Julio Cesar Chavez, Top Rank at standstill in talks for Golovkin fight

Kevin Iole
Julio Cesar Chavez, Top Rank at standstill in talks for Golovkin fight
Julio Cesar Chavez, Top Rank at standstill in talks for Golovkin fight

(Editor's note: Story updated at 10:55 a.m. ET to add Top Rank president Todd duBoef's comments)

Julio Cesar Chavez Jr. has been offered a contract by Top Rank for a pay-per-view bout against Gennady Golovkin that is for 70 percent less money than he'd been offered if he signed a two-fight contract extension with the promoter, Chavez's manager told Yahoo Sports late Wednesday.

In addition, manager Billy Keane said under terms of the new deal offered, Chavez would not get a share of pay-per-view revenues until after Top Rank had made "millions upon millions of dollars."

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The former WBC middleweight champion, who now fights as a super middleweight, remains interested in meeting Golovkin in the HBO Pay-Per-View match on July 19 at the Forum in Inglewood, Calif. Keane said Chavez is not interested in signing an extension with Top Rank "at this point."

Chavez accepted Top Rank's financial terms for the Golovkin fight, but he would not agree to sign the extension. When Top Rank removed the extension requirement, it dropped the base pay significantly.

"Julio has had issues [with Top Rank] not treating him fairly," Keane said. "All he wants is to be treated fairly."

Top Rank president Todd duBoef passionately defended the offers the company made to Chavez and said it has a history of treating Chavez more than fairly. He said Top Rank has regularly paid Chavez far more than the minimum financial terms laid out in the deal.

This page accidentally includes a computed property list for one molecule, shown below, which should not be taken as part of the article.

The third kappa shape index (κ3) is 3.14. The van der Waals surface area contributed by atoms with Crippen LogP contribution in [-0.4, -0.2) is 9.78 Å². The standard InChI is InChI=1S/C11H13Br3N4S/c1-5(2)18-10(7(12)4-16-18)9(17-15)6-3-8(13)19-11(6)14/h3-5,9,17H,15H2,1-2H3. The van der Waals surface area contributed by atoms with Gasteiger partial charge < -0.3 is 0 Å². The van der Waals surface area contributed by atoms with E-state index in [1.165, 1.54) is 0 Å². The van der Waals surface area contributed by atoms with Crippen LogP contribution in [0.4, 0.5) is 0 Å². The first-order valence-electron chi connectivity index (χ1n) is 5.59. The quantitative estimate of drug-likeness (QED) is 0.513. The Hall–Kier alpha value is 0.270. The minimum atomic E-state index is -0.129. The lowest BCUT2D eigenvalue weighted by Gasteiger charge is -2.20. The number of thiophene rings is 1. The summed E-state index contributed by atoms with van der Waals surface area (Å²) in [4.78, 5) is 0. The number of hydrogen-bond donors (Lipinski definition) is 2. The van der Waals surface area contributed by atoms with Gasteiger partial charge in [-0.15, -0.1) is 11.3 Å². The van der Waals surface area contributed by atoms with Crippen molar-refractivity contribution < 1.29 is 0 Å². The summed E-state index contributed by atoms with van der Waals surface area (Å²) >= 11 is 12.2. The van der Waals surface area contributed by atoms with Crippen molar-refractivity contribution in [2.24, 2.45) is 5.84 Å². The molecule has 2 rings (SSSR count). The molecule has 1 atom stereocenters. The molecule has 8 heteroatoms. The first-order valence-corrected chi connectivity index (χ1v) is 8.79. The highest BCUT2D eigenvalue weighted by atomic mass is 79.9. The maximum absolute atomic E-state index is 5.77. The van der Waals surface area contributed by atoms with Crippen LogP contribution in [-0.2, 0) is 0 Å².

DuBoef said Chavez wants an extremely high financial guarantee to fight Golovkin that Top Rank was willing to pay. But he said there "is a risk profile" that had to be considered if there is no contract extension with Chavez. So Top Rank's position was, if it is going to pay Chavez that high of a salary, it wanted a contract extension in return to protect it against financial risk if Chavez were to lose or the fight underperformed at either the gate or on pay-per-view.

"We have an offer on the table that is a standalone offer that, with some upside, gives him the opportunity to make a good amount of money," duBoef said. "They were like, 'We want way more money.' There was also an offer that addresses the fact that they wanted way more money. There is a risk profile involved, not just for the fight but overall. That offer had a net that protected us against risk against something bad happening on one given night. We needed some protection going forward."

Chavez is one of the sport's biggest attractions and duBoef said it couldn't meet Chavez's significant financial demands without the protection of an extension.

Tom Loeffler of K2, Golovkin's promoter, told Yahoo Sports exclusively on Sunday that he was moving on and beginning talks with HBO about finding another opponent for Golovkin. He said he was open to making the fight with Chavez – Golovkin has fully agreed to terms for the bout – but said he fears he's running out of time and doesn't want Golovkin to miss out on a fight.

Keane said he thinks there is still time to finalize a deal, but he said Top Rank offered Chavez financial parity with Golovkin. While Golovkin is considered the better fighter, Chavez is better known and is a bigger draw who has proven he can sell on pay-per-view. He did more than 475,000 sales in a middleweight title fight with Sergio Martinez in 2012 in Las Vegas.

Keane said he's not ready to reveal specifics of Arum's offer, but said "it's absurd" that Chavez would be expected to take the same amount of money as Golovkin.

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